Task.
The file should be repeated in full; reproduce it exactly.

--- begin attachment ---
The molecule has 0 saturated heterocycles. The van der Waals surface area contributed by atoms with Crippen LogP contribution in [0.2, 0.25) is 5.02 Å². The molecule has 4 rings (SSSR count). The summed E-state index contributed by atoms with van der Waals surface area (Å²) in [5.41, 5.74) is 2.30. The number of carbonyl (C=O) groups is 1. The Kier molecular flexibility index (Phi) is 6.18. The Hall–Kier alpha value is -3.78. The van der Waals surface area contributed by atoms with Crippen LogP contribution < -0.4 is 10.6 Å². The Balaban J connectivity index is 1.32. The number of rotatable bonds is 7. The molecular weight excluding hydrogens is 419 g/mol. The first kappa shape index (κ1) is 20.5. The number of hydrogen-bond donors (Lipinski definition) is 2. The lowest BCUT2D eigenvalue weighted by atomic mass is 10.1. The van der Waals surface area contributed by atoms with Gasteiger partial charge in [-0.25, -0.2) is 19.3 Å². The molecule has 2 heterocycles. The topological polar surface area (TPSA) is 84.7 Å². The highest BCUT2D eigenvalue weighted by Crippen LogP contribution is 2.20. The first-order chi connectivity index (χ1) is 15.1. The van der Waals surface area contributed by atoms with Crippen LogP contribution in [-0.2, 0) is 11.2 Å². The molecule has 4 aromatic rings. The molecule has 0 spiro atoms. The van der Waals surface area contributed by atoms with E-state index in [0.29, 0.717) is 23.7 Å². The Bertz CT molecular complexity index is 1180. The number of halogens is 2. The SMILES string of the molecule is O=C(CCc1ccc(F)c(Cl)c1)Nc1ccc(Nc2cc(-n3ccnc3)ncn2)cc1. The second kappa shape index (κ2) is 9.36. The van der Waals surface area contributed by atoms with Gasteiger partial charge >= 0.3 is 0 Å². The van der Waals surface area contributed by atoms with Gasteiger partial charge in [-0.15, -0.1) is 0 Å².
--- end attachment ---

The molecule has 0 saturated heterocycles. The van der Waals surface area contributed by atoms with Crippen LogP contribution in [0.2, 0.25) is 5.02 Å². The molecule has 4 rings (SSSR count). The summed E-state index contributed by atoms with van der Waals surface area (Å²) in [5.41, 5.74) is 2.30. The number of carbonyl (C=O) groups is 1. The Kier molecular flexibility index (Phi) is 6.18. The Hall–Kier alpha value is -3.78. The van der Waals surface area contributed by atoms with Crippen LogP contribution < -0.4 is 10.6 Å². The Balaban J connectivity index is 1.32. The number of rotatable bonds is 7. The molecular weight excluding hydrogens is 419 g/mol. The first kappa shape index (κ1) is 20.5. The number of hydrogen-bond donors (Lipinski definition) is 2. The lowest BCUT2D eigenvalue weighted by atomic mass is 10.1. The van der Waals surface area contributed by atoms with Gasteiger partial charge in [-0.25, -0.2) is 19.3 Å². The molecule has 2 heterocycles. The topological polar surface area (TPSA) is 84.7 Å². The highest BCUT2D eigenvalue weighted by Crippen LogP contribution is 2.20. The first-order chi connectivity index (χ1) is 15.1. The van der Waals surface area contributed by atoms with Crippen LogP contribution in [-0.2, 0) is 11.2 Å². The molecule has 4 aromatic rings. The molecule has 0 spiro atoms. The van der Waals surface area contributed by atoms with E-state index in [0.29, 0.717) is 23.7 Å². The Bertz CT molecular complexity index is 1180. The number of halogens is 2. The SMILES string of the molecule is O=C(CCc1ccc(F)c(Cl)c1)Nc1ccc(Nc2cc(-n3ccnc3)ncn2)cc1. The second kappa shape index (κ2) is 9.36. The van der Waals surface area contributed by atoms with Gasteiger partial charge >= 0.3 is 0 Å². The van der Waals surface area contributed by atoms with Gasteiger partial charge in [-0.15, -0.1) is 0 Å².